Voice of Indian classical music falls silent
Pandit Bhimsen Joshi’s passing away marks the end of an era of a timeless legacy. He was truly a monumental icon of music and the Kohinoor of our music world, writes Amjad Ali Khan. Pay homage | The man, the music | Many moods of Panditjientertainment Updated: Jan 25, 2011 02:52 IST
Pandit Bhimsen Joshi’s passing away marks the end of an era of a timeless legacy. He was truly a monumental icon of music and the Kohinoor of our music world. Though he was the man he was, humility and simplicity were his major personality traits.On hearing of Panditji’s ill health a few months ago, I had called Panditji’s residence in Pune and conveyed my greetings to him. I could feel the ecstasy of joy and happiness in his voice. I really felt very happy to talk to him after such a long time. Over the last few months, it was sad to know about the deterioration of his health. Ironically, I had a concert yesterday in Pune and I visited him in hospital, though he was on the ventilator in a sad health condition. I was very sad to see him suffer.
Pandit Bhimsen Joshi belonged to the unique ‘Kirana’ gharana. In fact, as a young struggling musician, he heard a recording of Abdul Karim Khan Saheb of Kirana gharana singing ‘Piya milan ki aas’ and ‘Piya bin nahin awat chain’, both Thumris.
Panditji had often mentioned that the appeal and impact of this recording was so powerful that he seriously decided to become a classical vocalist and in admiration of Khan Saheb he said, “If one has to sing, he should sing like Abdul Karim Khan Saheb only.”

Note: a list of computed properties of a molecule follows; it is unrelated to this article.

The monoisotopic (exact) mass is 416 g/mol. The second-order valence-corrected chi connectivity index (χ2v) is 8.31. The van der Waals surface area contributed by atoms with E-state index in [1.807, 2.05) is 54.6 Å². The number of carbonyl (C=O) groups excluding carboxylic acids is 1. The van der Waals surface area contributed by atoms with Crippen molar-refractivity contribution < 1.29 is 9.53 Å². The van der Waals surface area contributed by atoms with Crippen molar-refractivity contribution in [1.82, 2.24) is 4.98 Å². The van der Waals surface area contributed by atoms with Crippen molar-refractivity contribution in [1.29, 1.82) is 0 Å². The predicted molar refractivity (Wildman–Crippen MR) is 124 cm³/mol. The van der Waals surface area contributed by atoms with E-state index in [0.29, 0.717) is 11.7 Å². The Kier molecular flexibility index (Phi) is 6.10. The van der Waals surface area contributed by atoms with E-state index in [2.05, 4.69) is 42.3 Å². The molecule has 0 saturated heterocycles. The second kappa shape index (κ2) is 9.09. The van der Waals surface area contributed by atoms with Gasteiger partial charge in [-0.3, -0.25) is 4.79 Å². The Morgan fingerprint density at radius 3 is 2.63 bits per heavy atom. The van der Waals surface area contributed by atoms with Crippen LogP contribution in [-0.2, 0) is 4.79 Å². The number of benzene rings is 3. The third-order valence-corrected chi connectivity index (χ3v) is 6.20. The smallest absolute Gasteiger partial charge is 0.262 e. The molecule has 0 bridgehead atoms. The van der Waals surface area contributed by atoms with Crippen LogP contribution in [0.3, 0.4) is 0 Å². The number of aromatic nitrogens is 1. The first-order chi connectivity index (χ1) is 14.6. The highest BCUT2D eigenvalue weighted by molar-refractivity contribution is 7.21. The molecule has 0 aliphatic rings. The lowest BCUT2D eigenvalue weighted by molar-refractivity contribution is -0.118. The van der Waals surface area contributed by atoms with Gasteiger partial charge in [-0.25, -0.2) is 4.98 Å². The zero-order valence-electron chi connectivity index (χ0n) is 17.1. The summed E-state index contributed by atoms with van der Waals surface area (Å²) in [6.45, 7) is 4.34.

My father always said it’s more interesting and satisfying to see a student mention that so and so is my guru as opposed to the guru claiming students!
I witnessed a testimony to this statement when I invited Bhimsenji to sing at my father’s memorial festival in Mumbai in 1975. I received a personal note from him which spoke volumes for itself.
Panditji mentioned that during his struggling days, he learnt from many great gurus but he also came to Gwalior for three years and learnt from my father, Ustad Haafiz Ali Khan Saheb.
In fact, he lived in our house (now Sarod Ghar, the museum) at Jiwaji Ganj in Gwalior. Panditji especially mentioned learning the intricacies of Raga Maarwa and Raga Puriya. As both the ragas have the same musical notes, to maintain the character of each is a challenge for all artists.
Panditji often mentioned that if any classical musician can sing and differentiate the character of both the ragas, then he will be considered of some stature. In many of his interviews Panditji always mentioned my father’s name among his gurus.
Pandit Bhimsen Joshi became the symbol of vocal music in India. Every time I visited Pune to perform at the Sawai Gandharva Music festival that he would organise, Panditji used to take me to the stage and address the audience in Marathi, saying that I am his gurubhai (son of one’s guru). It was a permanent feature that after performing at the Sawai Gandharva Festival, the lunch next day would be at Panditji’s residence.
Once, on my wife Subhalakshmi’s request, Panditji sang in our humble residence on the eve of my birthday. It was perhaps the best gift I ever received.
He sang for over three hours and after his recital, we had dinner together, which was then breakfast as it was in the wee hours of the morning!
I am happy that the government of India bestowed Pt Bhimsen Joshi with the country’s highest civilian honour, the Bharat Ratna, while he was actively serving the world of music.
I will miss him no end and the time and years that I have spent with him will remain in my heart for eternity. May his soul rest in peace!